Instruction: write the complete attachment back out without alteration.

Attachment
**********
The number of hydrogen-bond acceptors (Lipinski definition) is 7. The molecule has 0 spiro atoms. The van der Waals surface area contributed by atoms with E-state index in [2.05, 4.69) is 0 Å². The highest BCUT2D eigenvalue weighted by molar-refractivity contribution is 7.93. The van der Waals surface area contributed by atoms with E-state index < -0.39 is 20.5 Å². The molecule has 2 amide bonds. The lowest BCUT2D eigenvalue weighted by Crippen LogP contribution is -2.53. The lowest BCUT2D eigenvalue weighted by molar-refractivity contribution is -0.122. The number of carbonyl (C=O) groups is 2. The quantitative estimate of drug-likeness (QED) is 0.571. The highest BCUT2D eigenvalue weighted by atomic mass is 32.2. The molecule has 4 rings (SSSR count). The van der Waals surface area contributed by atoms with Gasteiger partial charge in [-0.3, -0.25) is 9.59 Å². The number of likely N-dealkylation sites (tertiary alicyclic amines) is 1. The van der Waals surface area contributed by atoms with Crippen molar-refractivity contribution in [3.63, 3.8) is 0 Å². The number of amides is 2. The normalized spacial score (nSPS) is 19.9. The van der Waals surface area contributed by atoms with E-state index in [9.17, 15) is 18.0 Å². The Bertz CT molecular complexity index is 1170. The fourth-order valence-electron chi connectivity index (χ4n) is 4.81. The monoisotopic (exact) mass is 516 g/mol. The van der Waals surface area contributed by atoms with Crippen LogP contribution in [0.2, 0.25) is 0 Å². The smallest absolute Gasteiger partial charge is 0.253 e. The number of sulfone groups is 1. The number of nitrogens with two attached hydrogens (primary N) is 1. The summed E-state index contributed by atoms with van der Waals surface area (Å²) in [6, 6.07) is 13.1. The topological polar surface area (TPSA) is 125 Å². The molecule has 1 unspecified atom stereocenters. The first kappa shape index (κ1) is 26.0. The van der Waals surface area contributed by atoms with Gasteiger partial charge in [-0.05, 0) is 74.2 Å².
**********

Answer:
The number of hydrogen-bond acceptors (Lipinski definition) is 7. The molecule has 0 spiro atoms. The van der Waals surface area contributed by atoms with E-state index in [2.05, 4.69) is 0 Å². The highest BCUT2D eigenvalue weighted by molar-refractivity contribution is 7.93. The van der Waals surface area contributed by atoms with E-state index < -0.39 is 20.5 Å². The molecule has 2 amide bonds. The lowest BCUT2D eigenvalue weighted by Crippen LogP contribution is -2.53. The lowest BCUT2D eigenvalue weighted by molar-refractivity contribution is -0.122. The number of carbonyl (C=O) groups is 2. The quantitative estimate of drug-likeness (QED) is 0.571. The highest BCUT2D eigenvalue weighted by atomic mass is 32.2. The molecule has 4 rings (SSSR count). The van der Waals surface area contributed by atoms with Gasteiger partial charge in [-0.3, -0.25) is 9.59 Å². The number of likely N-dealkylation sites (tertiary alicyclic amines) is 1. The van der Waals surface area contributed by atoms with Crippen molar-refractivity contribution in [3.63, 3.8) is 0 Å². The number of amides is 2. The normalized spacial score (nSPS) is 19.9. The van der Waals surface area contributed by atoms with E-state index in [9.17, 15) is 18.0 Å². The Bertz CT molecular complexity index is 1170. The fourth-order valence-electron chi connectivity index (χ4n) is 4.81. The monoisotopic (exact) mass is 516 g/mol. The van der Waals surface area contributed by atoms with Crippen LogP contribution in [0.2, 0.25) is 0 Å². The smallest absolute Gasteiger partial charge is 0.253 e. The number of sulfone groups is 1. The number of nitrogens with two attached hydrogens (primary N) is 1. The summed E-state index contributed by atoms with van der Waals surface area (Å²) in [6, 6.07) is 13.1. The topological polar surface area (TPSA) is 125 Å². The molecule has 1 unspecified atom stereocenters. The first kappa shape index (κ1) is 26.0. The van der Waals surface area contributed by atoms with Gasteiger partial charge in [-0.05, 0) is 74.2 Å².